Should Arsenal ping the ball around with confidence, chasms will open up between whomever Moyes decides to deploy. This occurrence is likely to see Wayne Rooney drop back in order to provide support, a strategy that once again plays into Arsenal's hands.

If the Englishman pulls away from Robin van Persie, both Per Mertesacker and Laurent Koscielny will have an easier night.

Arsenal don't need to change their game too spectacularly against the Red Devils; they just need to ensure control is maintained. As we've seen all season, United's defence are likely to give something away before too long.


United Must Progress Away from Their Forced Crossing Game

Jon Super/Associated Press

Moyes claimed his United squad were suffering with "mental softness" after their 2-2 draw with Fulham, as reported by Jamie Jackson of The Guardian. While this is true, the United manager hasn't exactly helped the club's plight by placing an emphasis on one-dimensional play.

As we all know, this dimension comes in the form of crossing. OptaJoe has the damning details:

This approach simply won't work against Arsenal. Aside from the Liverpool match and a 6-3 capitulation against Manchester City, Mertesacker and Koscielny have been excellent for the North London club.

A large part of this is Mertesacker's positioning in the area. He plants himself around the penalty spot, waiting to deal with crosses as they float in. He has won 2.9 aerial balls per match this season, as reported by, compared to Koscielny's 1.4.

Jon Super/Associated Press

United's winning goal during their last encounter with Arsenal came when Mertesacker was out of the side. Van Persie was left free in the area and guided home a fantastic header, but it's unlikely the Dutchman would have received this much room had the German defender been in place.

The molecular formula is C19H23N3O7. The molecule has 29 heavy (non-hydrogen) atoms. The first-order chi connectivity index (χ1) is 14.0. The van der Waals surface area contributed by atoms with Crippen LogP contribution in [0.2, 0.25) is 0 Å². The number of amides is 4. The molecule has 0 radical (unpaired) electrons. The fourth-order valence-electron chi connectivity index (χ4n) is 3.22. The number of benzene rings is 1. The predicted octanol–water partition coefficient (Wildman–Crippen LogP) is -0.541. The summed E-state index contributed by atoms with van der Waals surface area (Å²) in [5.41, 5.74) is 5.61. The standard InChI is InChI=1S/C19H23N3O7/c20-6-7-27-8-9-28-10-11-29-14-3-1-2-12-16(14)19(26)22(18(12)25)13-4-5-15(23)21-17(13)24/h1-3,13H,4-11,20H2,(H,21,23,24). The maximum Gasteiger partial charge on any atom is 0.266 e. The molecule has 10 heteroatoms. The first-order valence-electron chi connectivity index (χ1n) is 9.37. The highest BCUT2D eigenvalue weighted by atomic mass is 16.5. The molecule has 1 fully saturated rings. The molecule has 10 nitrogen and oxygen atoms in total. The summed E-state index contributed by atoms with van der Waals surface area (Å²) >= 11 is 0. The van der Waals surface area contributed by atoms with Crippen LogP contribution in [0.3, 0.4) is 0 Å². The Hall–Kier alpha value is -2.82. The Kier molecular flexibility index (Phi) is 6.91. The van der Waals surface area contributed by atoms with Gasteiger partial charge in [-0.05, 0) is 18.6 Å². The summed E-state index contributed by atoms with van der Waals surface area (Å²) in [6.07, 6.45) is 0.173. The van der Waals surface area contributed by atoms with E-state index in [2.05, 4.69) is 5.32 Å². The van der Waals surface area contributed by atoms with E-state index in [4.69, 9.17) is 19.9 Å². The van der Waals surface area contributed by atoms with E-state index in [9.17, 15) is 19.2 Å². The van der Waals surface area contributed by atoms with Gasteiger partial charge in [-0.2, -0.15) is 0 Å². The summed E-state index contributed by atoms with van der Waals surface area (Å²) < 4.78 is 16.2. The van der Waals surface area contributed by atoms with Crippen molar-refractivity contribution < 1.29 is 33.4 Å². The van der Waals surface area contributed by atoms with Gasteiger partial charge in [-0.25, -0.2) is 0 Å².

Despite utilising a strong team against Fulham, United simply couldn't break down the Cottagers defence from wide positions. Both goals came from the centre and suggested an overemphasis on hitting the flank is misguided.

Moyes has plenty of smart passers at his disposal, as highlighted with the acquisition of Juan Mata. The Spaniard has created an assist in each of his three matches since moving from Chelsea, and, unsurprisingly, they have all come when he moves into the middle.

Jon Super/Associated Press

Mata has been forced to start on the wing in each of his United appearances, suggesting Moyes isn't ready to get the best out of a player who thrives just behind the strikers. It would be disappointing to see a rerun of the Shinji Kagawa affair—there is very little point in turning a nimble No. 10 into a winger who doesn't possess the pace or power to compete.

Onlookers will undoubtedly count every single cross United send into the box. Moyes can surprise everyone, including Arsenal, by utilising a fast-paced passing game that allows Rooney, RvP and Mata to work freely on the edge of the box.

United will surely get more joy with this tactic and might even drum up some plaudits after the terrible crossing display of Feb. 9.